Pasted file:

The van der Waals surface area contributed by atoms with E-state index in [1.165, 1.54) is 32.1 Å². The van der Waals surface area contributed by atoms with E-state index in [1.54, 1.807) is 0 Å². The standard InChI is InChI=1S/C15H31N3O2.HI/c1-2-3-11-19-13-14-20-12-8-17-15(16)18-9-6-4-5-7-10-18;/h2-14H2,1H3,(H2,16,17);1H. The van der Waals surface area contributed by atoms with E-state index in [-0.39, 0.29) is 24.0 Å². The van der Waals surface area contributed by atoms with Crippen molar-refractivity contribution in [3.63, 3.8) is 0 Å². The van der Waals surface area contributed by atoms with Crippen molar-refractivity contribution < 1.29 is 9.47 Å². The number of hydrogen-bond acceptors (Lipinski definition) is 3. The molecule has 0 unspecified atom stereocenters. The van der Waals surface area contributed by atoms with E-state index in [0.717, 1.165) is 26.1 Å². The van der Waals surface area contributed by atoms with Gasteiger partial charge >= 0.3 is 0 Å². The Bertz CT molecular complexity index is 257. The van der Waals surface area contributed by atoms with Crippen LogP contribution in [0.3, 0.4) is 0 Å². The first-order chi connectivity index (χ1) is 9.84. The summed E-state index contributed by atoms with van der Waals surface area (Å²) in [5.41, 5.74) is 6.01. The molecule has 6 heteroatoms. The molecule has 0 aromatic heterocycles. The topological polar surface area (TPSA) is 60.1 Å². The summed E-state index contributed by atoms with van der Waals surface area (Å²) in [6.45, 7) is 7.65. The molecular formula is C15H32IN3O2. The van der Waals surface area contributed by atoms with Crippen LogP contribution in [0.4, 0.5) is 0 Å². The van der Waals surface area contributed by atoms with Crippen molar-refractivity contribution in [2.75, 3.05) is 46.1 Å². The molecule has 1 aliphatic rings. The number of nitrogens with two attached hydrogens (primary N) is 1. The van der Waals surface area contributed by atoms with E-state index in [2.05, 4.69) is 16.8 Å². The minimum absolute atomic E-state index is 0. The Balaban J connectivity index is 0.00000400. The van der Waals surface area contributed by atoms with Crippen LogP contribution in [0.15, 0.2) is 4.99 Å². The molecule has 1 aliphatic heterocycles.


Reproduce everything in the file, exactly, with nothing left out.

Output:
The van der Waals surface area contributed by atoms with E-state index in [1.165, 1.54) is 32.1 Å². The van der Waals surface area contributed by atoms with E-state index in [1.54, 1.807) is 0 Å². The standard InChI is InChI=1S/C15H31N3O2.HI/c1-2-3-11-19-13-14-20-12-8-17-15(16)18-9-6-4-5-7-10-18;/h2-14H2,1H3,(H2,16,17);1H. The van der Waals surface area contributed by atoms with E-state index in [-0.39, 0.29) is 24.0 Å². The van der Waals surface area contributed by atoms with Crippen molar-refractivity contribution in [3.63, 3.8) is 0 Å². The van der Waals surface area contributed by atoms with Crippen molar-refractivity contribution < 1.29 is 9.47 Å². The number of hydrogen-bond acceptors (Lipinski definition) is 3. The molecule has 0 unspecified atom stereocenters. The van der Waals surface area contributed by atoms with E-state index in [0.717, 1.165) is 26.1 Å². The van der Waals surface area contributed by atoms with Gasteiger partial charge >= 0.3 is 0 Å². The Bertz CT molecular complexity index is 257. The van der Waals surface area contributed by atoms with Crippen LogP contribution in [0.3, 0.4) is 0 Å². The first-order chi connectivity index (χ1) is 9.84. The summed E-state index contributed by atoms with van der Waals surface area (Å²) in [5.41, 5.74) is 6.01. The molecule has 6 heteroatoms. The molecule has 0 aromatic heterocycles. The topological polar surface area (TPSA) is 60.1 Å². The summed E-state index contributed by atoms with van der Waals surface area (Å²) in [6.45, 7) is 7.65. The molecular formula is C15H32IN3O2. The van der Waals surface area contributed by atoms with Crippen LogP contribution in [0.4, 0.5) is 0 Å². The van der Waals surface area contributed by atoms with Crippen molar-refractivity contribution in [2.75, 3.05) is 46.1 Å². The molecule has 1 aliphatic rings. The number of nitrogens with two attached hydrogens (primary N) is 1. The van der Waals surface area contributed by atoms with E-state index in [2.05, 4.69) is 16.8 Å². The minimum absolute atomic E-state index is 0. The Balaban J connectivity index is 0.00000400. The van der Waals surface area contributed by atoms with Crippen LogP contribution in [0.15, 0.2) is 4.99 Å². The molecule has 1 aliphatic heterocycles.